WARRINGTON’S city status bid will be “a huge opportunity for the next generation,” according to Borough Council leader Cllr. Russ Bowden, who admits public engagement revealed it wasn’t for everyone.
As reported by Warrington Worldwide last night, Warrington Borough Council will formally bid for city status as part of the Queen’s Platinum Jubilee celebrations, following Cabinet approval – despite significant opposition – particularly on social media.
It will be the first time in 10 years that Her Majesty has awarded ‘city status’ civic honours and is an opportunity for Warrington to showcase its civic pride, heritage, community spirit and innovation.
In forming the bid, public engagement was carried out including a survey and a series of stakeholder discussions with local organisations, and community and business leaders.
The results did show significant opposition, in particular from the Over 55s, although only just over 1,000 people responded. Meanwhile, one of two online petitions opposing the bid, has reached circa 1,000 signatures.
Following last night’s decision Cllr Bowden, said: “Bidding for city status gives us a rare and exciting opportunity to build on our strengths and to formally recognise Warrington’s existing and future profile – both in the North West and further afield.
“We have an incredible story to tell – look at how far we have come over the last 50 years. We want to keep developing as a strong, sustainable, inclusive and unique community, and I equally think that our economic profile deserves recognition too.
“City status would therefore provide a platform for us to be seen and recognised as a place of proud heritage, unique civic pride and traditions, alongside acknowledging the innovation, partnership-working and economic output that match, and exceed, many existing cities in the country.
“It’s clear from the engagement we have done with the public and our stakeholders that bidding for city status isn’t for everyone, but the feedback we’ve received shows that our younger residents in particular – the next generation of Warringtonians – look favourably on the merits of city status. The bid therefore, and the prospect of city status, is a huge opportunity for the next generation of people who will live, work and visit here, as well as also recognising Warrington’s current profile and standing.
“In forming our bid, we have considered our vision for a ‘future Warrington’ and want to ensure that we use the opportunity of the rare and prestigious honour of bidding for city status as a platform to celebrate the best of our borough.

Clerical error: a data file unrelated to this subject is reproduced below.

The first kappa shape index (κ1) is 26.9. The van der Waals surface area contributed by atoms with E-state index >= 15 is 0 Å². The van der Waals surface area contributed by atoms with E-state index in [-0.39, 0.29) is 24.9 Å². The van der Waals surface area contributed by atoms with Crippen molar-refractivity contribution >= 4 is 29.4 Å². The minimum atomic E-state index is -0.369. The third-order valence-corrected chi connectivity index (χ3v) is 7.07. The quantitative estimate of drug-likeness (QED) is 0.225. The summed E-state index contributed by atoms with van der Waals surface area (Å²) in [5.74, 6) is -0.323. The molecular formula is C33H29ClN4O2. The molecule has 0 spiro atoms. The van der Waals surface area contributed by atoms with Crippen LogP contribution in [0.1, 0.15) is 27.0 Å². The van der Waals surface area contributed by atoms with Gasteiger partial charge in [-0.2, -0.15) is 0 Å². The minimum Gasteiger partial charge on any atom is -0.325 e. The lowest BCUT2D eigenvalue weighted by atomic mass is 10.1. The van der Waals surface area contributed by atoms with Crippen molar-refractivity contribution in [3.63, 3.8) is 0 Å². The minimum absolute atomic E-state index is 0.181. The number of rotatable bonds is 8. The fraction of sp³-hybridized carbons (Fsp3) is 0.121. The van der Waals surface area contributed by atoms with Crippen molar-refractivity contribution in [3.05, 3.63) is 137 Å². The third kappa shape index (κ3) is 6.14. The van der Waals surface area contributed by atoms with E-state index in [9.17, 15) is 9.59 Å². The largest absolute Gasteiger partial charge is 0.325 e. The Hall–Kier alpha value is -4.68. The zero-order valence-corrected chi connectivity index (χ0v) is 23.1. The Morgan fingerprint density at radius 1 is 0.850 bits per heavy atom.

“Warrington is a warm, welcoming place and deserves the recognition that city status would bring.”
Meanwhile, local residents Richard Buttrey, who has set up an online petition calling for WBC to abandon the city status bid, emailed members of the cabinet prior to last nights meeting saying: “No one who takes an objective view about the public consultation undertaken by the council on the City bid could honestly believe it was truly objective. It failed to ask the one obvious question “Should Warrington bid to become a City, Yes or No’.
“The consultation freely admits that where the public were able to submit a free text comment those with a negative view exceeded those who were positive about becoming a city. Neither did the consultation contain any robust cost/benefit analysis which might perhaps have offered a degree of authority for drawing conclusions from it. In the absence of such information, statements about our ‘economic status’ are simply assertions not evidence on which decisions should be made. The report freely admits that not enough officer time was available to complete the report. Why then are Cabinet being asked to determine something which has not been fully researched?
“There is a petition on the council’s web site calling for the bid to be abandoned. It has received more signatures than those who, when freely asked to comment in the consultation were positive about becoming a city. That must surely give more authority than the consultation for advising a decision.
He went on to say: “I would merely add as an aside that amongst the information the government’s Cabinet office is looking for in a bid is evidence of sound ‘governance and administration’. We don’t yet know what conclusions Grant Thornton will come to with respect to the several important matters currently occupying them, Together Energy, Redwood and the four years of unsigned accounts, for which they are awaiting a council response. It would be somewhat embarrassing if GT were to find there has been less than sound governance and administration which might cause the council to subsequently withdraw its bid.
I submit that in the face of an incomplete officer assessment, the petition calling for the council to abandon the bid, the risk of a damaging GT report and the negative view expressed in comments to the council’s own consultation, it would be perverse of the Cabinet to come to any other decision than to reject the City bid recommendation before you.”
The online petition can be viewed here https://www.smartsurvey.co.uk/s/wbcepetition175728784/